Landmark long-term care legislation adopted
The government has adopted a bill on long-term care that determines the scope of long-term care services the state plans to provide, and introduces a new contribution to finance services that will be paid by employers and employees.
Under the legislation, the state would finance long-term care with a direct budget outlay of €190 million a year plus a 1% contribution rate for employees, employers and pensioners, respectively.
The bill will be implemented gradually. It will take effect on 1 January 2024, with new services being phased in over the next two years.
This is the largest step in long-term care in the past three decades and it introduces the changes needed to address the needs of an ageing society, Minister for Solidarity-Based Future Simon Maljevac said on 27 June.
"There are too few beds in elderly care homes, not enough funds for care and home care, and there are staff shortages. Therefore, the need for an immediate systemic and long-term solution is all the more pressing," he said.
Home plus institutional care
Slovenia has so far not had a single long-term care system and most long-term care is currently provided by nursing homes or personal assistants. This legislation aims to change that.
The overarching aim is to allow older people to stay at home as long as possible.
The bill stipulates that home care must be equally accessible without regard to one's place of residence or long-term care insurance. The users would be eligible to between 20 and 110 hours of home care.
People who remain at home would be eligible to the same care provided to those living in care homes.
A new cash benefit will replace what is currently termed allowance for aid and service and is laid down in a number of different laws and paid out in different amounts.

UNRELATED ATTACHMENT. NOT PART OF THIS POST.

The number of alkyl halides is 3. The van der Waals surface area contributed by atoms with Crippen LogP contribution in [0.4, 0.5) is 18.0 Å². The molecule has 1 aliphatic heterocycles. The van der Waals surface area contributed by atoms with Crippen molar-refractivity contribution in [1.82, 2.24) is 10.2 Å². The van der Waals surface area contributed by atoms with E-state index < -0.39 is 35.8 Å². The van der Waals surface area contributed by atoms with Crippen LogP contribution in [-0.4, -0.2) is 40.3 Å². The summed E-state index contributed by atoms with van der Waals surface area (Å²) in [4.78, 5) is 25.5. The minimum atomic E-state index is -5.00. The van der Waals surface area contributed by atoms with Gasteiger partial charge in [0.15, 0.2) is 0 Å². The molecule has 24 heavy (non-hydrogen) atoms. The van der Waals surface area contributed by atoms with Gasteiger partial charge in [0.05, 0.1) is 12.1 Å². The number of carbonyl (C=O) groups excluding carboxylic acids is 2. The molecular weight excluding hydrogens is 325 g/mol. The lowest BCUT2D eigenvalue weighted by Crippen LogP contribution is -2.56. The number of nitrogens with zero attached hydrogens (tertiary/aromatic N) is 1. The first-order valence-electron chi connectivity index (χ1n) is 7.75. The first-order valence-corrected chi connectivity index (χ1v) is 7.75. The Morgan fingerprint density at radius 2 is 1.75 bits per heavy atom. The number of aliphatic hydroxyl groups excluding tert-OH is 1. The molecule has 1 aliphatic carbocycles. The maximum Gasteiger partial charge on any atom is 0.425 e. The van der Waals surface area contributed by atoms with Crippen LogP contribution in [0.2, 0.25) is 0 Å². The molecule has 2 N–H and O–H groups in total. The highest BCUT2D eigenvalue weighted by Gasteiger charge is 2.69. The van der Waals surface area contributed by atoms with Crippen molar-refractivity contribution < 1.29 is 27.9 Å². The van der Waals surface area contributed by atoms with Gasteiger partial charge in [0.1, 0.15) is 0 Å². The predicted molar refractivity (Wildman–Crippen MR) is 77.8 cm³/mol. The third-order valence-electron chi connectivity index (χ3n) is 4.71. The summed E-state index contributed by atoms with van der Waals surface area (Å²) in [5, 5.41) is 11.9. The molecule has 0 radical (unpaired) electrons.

Under the new bill, this would be harmonised at the end of 2025.
Criticism from business, opposition
While there is broad consensus that a single long-term care bill is needed, many stakeholders have voiced criticism, in particular regarding the new contribution.
The Chamber of Commerce and Industry (GZS) said that the funding was not a part of the public debate as the draft submitted for public consultation did not include any funding provisions. It said this should be excluded from the bill and determined in a separate piece of legislation
The centre-right opposition likewise rejected the new contribution. New Slovenia described it as an unworkable bill designed to "get more money from people's pockets," whereas the Democrats said that what the bill primarily does is "requires the citizens to open their pockets wide."
The bill comes half a year after the implementation of long-term care legislation drafted by the previous government, which was supposed to take effect this year, was scrapped because it did not provide funding for services.
The government wants to fast-track the bill through parliament.